Thursday, July 15th, 2010
Despite years of circumventing mainstream art circles and rarely showing his work publicly, KAWS has built up a massively dedicated following of collectors who obsessively seek out his creations, from limited edition toys and clothing, to even more elusive original paintings and drawings. After eight years of absence in the U.S and five years since exhibiting internationally, 2008 marked the artists’ return to gallery walls. With three consecutive solo shows in Miami, New York and Los Angeles, KAWS unveiled entirely new bodies of work that signaled a young artist on the verge of his most productive phase to date.
His most recent display is is no exception to this trajectory. On June 27th, the Aldrich Contemporary Art Museum, Connecticut, opened the doors to KAWS’ first solo museum exhibition, providing a retrospective look at his graffiti roots, fine art, and commercial projects, as well as brand new sculptural and installation pieces that stand as his largest and most ambitious to date.
TheArtCollectors spoke with curator Mónica Ramírez-Montagut about the process of creating the landmark exhibition. Read on for the conversation, click images for larger views.
Hi, Mónica. Congratulations on such a strong opening reception. Unveiling seven new exhibitions on the same day is quite an undertaking!
Thank you for joining us on such a celebratory day for the Aldrich.
KAWS already maintains such a strong following, from kids who connect to his toys and graphic work, to seasoned blue-chip art collectors. At the same time he’s not a complete household name. Does producing a show that can simultaneously engage first-time, unfamiliar viewers, as well as such a varied and fanatical fan base, factor into developing an exhibition like this?
It is the mission of The Aldrich to advance creative thinking by connecting today’s artists with individuals and communities in unexpected and stimulating ways, and in that context KAWS is a perfect match. The Aldrich is also well known for having given many artists their first museum exhibitions, which means we are used to presenting artists that are not yet “household names.”
KAWS has an incredible body of work, including painting and sculpture, of quality and vision; he was more than ready for a museum solo exhibition. It is important to The Aldrich not only to bring new audiences to the Museum, but also to make them feel welcome so that hopefully they will start considering contemporary art museums as institutions they can visit and enjoy.
With such an eclectic body of both fine art and commercial projects to draw upon from the last 15 or so years, can you talk about the process of selecting work for the very first retrospective look at KAWS? For example, some things were absent, like the phone booth/bus stop ads that many consider the beginning of KAWS’ recognition by a public audience.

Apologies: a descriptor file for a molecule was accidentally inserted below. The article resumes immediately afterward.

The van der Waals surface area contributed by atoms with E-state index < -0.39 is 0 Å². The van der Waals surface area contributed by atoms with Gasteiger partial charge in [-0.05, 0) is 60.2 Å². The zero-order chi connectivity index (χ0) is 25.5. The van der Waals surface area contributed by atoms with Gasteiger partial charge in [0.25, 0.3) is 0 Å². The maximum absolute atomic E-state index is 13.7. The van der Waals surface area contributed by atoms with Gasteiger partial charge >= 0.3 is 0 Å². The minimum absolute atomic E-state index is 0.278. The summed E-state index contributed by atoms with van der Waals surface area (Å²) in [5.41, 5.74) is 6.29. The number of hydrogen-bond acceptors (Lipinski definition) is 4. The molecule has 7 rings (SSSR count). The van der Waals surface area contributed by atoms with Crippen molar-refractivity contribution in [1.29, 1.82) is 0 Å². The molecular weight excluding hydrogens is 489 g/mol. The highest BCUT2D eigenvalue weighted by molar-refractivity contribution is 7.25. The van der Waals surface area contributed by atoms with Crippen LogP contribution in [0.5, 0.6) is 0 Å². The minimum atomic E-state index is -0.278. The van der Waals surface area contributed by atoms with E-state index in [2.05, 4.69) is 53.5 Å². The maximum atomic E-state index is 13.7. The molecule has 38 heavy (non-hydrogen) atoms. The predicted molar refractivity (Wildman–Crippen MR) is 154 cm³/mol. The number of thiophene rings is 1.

We are showing two phone booth ads, the Calvin Klein ones from 1999 with the skull, x-ed eyes and crossbones. We did want to focus on his new work, since the past work is very well known among his collectors. However, as many visitors will be looking at his work for the first time, we wanted to provide a small peek into his vast output, including design and street art, so as to show the creativity that permeates everything. KAWS has so much work that we could have organized an exhibition four times this size, so we really had to narrow it down to what would give an overall view and also look good.
The exhibition was able to provide a broad survey, drawing almost exclusively from the artist’s own collection. Was there a decision early on not to incorporate works from private collections? I imagine that could present a whole other set of challenges.
For the artwork (paintings and sculptures), we wanted to show exclusively new work. For design objects, since KAWS keeps copies of everything, we decided to consolidate our loan and have everything come from him. Borrowing objects from all over the world would have been too complicated and wasn’t necessary. We are showing work, like the collaboration with photographer David Sims, that KAWS has retained for himself because it is a unique series; it has never before been exhibited*. That is also the case with some of the ink drawings—he is the only one who owns that type of work.